Image caption: The Milwaukee River winds right through downtown, and is pictured here after a major rainstorm.
“Communities are brilliant in their own right, and the easiest way to turn people off is to tell them you know more than they do about where they live.”– Marccus Hendricks, Stormwater Infrastructure Resilience and Justice Lab, speaking at the One Water Summit
Last year, I had the pleasure of helping to release the Oregon Water Futures report, which summarized a series of conversations with Oregon’s communities of color. I remember lead author Dr. Alaí Reyes-Santos talking about how each of these communities held deep expertise around water, but eliciting it required the right questions, because the language of water policy (and supply, and safety and service…) is so often dry and technical.
Then last week, at the One Water Summit, I found myself at a table with organizers like Susana de Anda from Community Water Center and Ayanna Jolivet Mccloud from Bayou City Waterkeeper talking again about how the language of water is designed to exclude people and to sanitize issues that are close to our lives and hearts.
“The problem is disconnection. Many communities that had an intimate connection to water have had them erased…We see ourselves as separate,” said Susana.
That was at a breakfast organized by the Water Equity and Climate Resilience Caucus. We were talking about the root causes of our water challenges, and ways caucus members can build power to solve them. The conversation kept circling back to the importance of centering community expertise, which was a theme of several summit sessions I attended.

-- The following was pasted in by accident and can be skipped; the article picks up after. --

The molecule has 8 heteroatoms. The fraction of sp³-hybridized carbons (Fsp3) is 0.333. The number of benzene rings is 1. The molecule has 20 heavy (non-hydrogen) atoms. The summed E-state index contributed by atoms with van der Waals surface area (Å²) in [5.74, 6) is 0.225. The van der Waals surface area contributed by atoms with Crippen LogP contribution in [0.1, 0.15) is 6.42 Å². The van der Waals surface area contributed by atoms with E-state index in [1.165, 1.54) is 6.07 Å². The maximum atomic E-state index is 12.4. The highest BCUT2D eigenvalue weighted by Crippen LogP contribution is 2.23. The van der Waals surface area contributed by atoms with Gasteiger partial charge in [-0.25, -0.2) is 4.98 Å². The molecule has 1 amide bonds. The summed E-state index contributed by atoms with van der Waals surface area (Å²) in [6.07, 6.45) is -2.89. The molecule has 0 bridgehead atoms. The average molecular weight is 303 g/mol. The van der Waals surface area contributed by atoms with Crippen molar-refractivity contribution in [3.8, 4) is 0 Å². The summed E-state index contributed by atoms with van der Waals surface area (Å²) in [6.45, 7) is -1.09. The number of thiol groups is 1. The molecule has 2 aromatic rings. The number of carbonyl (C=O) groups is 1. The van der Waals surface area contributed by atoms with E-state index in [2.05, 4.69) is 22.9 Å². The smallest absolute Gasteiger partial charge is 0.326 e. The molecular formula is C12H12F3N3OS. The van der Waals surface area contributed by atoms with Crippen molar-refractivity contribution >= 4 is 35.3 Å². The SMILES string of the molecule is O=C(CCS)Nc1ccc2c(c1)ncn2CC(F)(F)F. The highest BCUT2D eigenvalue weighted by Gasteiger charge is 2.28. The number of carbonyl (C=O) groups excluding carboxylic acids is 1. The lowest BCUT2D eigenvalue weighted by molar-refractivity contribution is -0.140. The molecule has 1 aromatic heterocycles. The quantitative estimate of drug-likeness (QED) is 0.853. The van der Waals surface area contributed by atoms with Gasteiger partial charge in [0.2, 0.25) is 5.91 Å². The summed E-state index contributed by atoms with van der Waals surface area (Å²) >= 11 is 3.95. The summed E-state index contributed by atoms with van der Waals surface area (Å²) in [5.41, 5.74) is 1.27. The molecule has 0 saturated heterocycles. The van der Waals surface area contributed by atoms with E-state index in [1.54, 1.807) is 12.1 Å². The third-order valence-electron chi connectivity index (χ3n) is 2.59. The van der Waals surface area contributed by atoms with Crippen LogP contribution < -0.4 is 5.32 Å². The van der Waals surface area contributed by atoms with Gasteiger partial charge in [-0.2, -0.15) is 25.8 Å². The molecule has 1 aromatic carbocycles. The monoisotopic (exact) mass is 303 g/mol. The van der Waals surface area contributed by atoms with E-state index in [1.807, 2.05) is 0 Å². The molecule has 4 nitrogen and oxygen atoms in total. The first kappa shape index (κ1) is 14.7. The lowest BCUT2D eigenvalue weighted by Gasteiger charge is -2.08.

As I listened to panelists from across the water sector, I was really struck by the differences in the words people used to talk about problems of too much or too little water, unaffordable bills, and water that’s not safe to drink or even rinse a piece of fruit.
I felt it in my body when Ben Hirsch from West Street Recovery talked about the clogged ditches in Eastern Houston that flood homes again and again during ordinary storms, so the structures are too weak to withstand real disasters. Or when Cheyenne Holiday from Verde said that water justice in her community means “clean drinking water, and water that’s safe to play in.”
Ben and Cheyenne were painting a picture of home and family, using words that anyone can understand and locate in their lives.
When we talk about water as a resource rather than a right, and frame it in terms of acre feet or parts per billion or service lines, that saps all the humanity out of it, and paves the way for inhumane policies.
These themes of accessibility, inclusion and valuing lived experience are threads that run through all the Water Hub’s work. They helped to inspire our Color of Water Initiative, and inform all of the materials we create, from tweets to factsheets. We know water runs through all our lives, and want our communications to reflect that deeply personal relationship.
But even communications folks like us sometimes lean on shorthand, acronyms, or technical terms. When you’re immersed in water work (pun intended!), it’s tempting to assume that everyone knows about groundwater, watersheds, or contaminants of concern. But we know from polling that, while people may have intimate knowledge of how runoff backs up in their neighborhoods, they probably aren’t calling it stormwater or nonpoint source pollution.
We are developing a “water words that work” training to help experts and advocates in our network communicate in language that will connect with community concerns.
Sign up for our newsletter to hear when it’s scheduled later this fall. And if you’re working on groundwater, this new glossary from Self Help Enterprises, Community Water Center, and Leadership Counsel may be worth a look (available here in Spanish).